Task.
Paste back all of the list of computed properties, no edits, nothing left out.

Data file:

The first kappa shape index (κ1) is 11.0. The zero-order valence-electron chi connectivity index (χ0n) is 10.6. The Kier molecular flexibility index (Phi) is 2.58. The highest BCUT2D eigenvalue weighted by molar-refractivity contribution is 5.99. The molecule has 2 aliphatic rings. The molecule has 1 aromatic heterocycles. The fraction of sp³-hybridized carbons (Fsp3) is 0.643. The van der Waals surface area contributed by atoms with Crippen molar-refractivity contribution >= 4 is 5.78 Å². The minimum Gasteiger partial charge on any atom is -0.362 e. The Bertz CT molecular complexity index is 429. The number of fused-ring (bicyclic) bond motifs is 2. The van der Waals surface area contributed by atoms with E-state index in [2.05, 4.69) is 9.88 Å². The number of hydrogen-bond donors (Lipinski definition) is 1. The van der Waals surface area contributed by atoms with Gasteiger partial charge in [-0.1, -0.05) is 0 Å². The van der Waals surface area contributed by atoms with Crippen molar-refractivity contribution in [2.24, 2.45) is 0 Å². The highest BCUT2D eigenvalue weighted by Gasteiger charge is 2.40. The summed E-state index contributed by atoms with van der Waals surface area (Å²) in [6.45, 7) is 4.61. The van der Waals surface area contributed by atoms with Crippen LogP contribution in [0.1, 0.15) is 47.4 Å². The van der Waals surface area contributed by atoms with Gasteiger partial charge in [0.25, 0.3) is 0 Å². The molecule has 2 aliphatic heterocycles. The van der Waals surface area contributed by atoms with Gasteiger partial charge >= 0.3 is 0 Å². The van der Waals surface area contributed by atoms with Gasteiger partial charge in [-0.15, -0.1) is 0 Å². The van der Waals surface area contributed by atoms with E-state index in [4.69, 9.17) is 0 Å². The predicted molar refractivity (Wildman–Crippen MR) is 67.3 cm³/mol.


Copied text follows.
The first kappa shape index (κ1) is 11.0. The zero-order valence-electron chi connectivity index (χ0n) is 10.6. The Kier molecular flexibility index (Phi) is 2.58. The highest BCUT2D eigenvalue weighted by molar-refractivity contribution is 5.99. The molecule has 2 aliphatic rings. The molecule has 1 aromatic heterocycles. The fraction of sp³-hybridized carbons (Fsp3) is 0.643. The van der Waals surface area contributed by atoms with Crippen molar-refractivity contribution >= 4 is 5.78 Å². The minimum Gasteiger partial charge on any atom is -0.362 e. The Bertz CT molecular complexity index is 429. The number of fused-ring (bicyclic) bond motifs is 2. The van der Waals surface area contributed by atoms with E-state index in [2.05, 4.69) is 9.88 Å². The number of hydrogen-bond donors (Lipinski definition) is 1. The van der Waals surface area contributed by atoms with Gasteiger partial charge in [-0.1, -0.05) is 0 Å². The van der Waals surface area contributed by atoms with Crippen molar-refractivity contribution in [2.24, 2.45) is 0 Å². The highest BCUT2D eigenvalue weighted by Gasteiger charge is 2.40. The summed E-state index contributed by atoms with van der Waals surface area (Å²) in [6.45, 7) is 4.61. The van der Waals surface area contributed by atoms with Crippen LogP contribution in [0.1, 0.15) is 47.4 Å². The van der Waals surface area contributed by atoms with Gasteiger partial charge in [0.25, 0.3) is 0 Å². The molecule has 2 aliphatic heterocycles. The van der Waals surface area contributed by atoms with Gasteiger partial charge >= 0.3 is 0 Å². The van der Waals surface area contributed by atoms with Gasteiger partial charge in [-0.15, -0.1) is 0 Å². The van der Waals surface area contributed by atoms with E-state index in [4.69, 9.17) is 0 Å². The predicted molar refractivity (Wildman–Crippen MR) is 67.3 cm³/mol.